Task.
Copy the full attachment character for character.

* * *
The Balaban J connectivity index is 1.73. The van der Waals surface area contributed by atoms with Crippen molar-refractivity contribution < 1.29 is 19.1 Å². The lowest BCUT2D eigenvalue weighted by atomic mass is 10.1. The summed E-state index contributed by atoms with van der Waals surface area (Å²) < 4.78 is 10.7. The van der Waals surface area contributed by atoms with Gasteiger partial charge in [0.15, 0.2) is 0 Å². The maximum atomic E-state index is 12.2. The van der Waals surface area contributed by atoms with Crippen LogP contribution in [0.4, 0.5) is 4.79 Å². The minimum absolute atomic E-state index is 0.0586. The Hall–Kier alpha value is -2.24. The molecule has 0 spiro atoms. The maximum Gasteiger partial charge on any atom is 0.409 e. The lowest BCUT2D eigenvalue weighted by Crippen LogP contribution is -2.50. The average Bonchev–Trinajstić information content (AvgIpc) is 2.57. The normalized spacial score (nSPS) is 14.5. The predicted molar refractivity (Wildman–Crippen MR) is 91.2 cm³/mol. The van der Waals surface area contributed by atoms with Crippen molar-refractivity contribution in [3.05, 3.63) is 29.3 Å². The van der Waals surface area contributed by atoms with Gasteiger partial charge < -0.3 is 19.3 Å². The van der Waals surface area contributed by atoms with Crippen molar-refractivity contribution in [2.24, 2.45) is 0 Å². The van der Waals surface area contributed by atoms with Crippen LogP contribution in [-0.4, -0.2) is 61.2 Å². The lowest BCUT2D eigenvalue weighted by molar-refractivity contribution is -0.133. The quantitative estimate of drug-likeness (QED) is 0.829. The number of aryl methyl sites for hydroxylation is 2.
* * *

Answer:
The Balaban J connectivity index is 1.73. The van der Waals surface area contributed by atoms with Crippen molar-refractivity contribution < 1.29 is 19.1 Å². The lowest BCUT2D eigenvalue weighted by atomic mass is 10.1. The summed E-state index contributed by atoms with van der Waals surface area (Å²) < 4.78 is 10.7. The van der Waals surface area contributed by atoms with Gasteiger partial charge in [0.15, 0.2) is 0 Å². The maximum atomic E-state index is 12.2. The van der Waals surface area contributed by atoms with Crippen LogP contribution in [0.4, 0.5) is 4.79 Å². The minimum absolute atomic E-state index is 0.0586. The Hall–Kier alpha value is -2.24. The molecule has 0 spiro atoms. The maximum Gasteiger partial charge on any atom is 0.409 e. The lowest BCUT2D eigenvalue weighted by Crippen LogP contribution is -2.50. The average Bonchev–Trinajstić information content (AvgIpc) is 2.57. The normalized spacial score (nSPS) is 14.5. The predicted molar refractivity (Wildman–Crippen MR) is 91.2 cm³/mol. The van der Waals surface area contributed by atoms with Crippen molar-refractivity contribution in [3.05, 3.63) is 29.3 Å². The van der Waals surface area contributed by atoms with Gasteiger partial charge < -0.3 is 19.3 Å². The van der Waals surface area contributed by atoms with Crippen molar-refractivity contribution in [2.24, 2.45) is 0 Å². The van der Waals surface area contributed by atoms with Crippen LogP contribution in [-0.4, -0.2) is 61.2 Å². The lowest BCUT2D eigenvalue weighted by molar-refractivity contribution is -0.133. The quantitative estimate of drug-likeness (QED) is 0.829. The number of aryl methyl sites for hydroxylation is 2.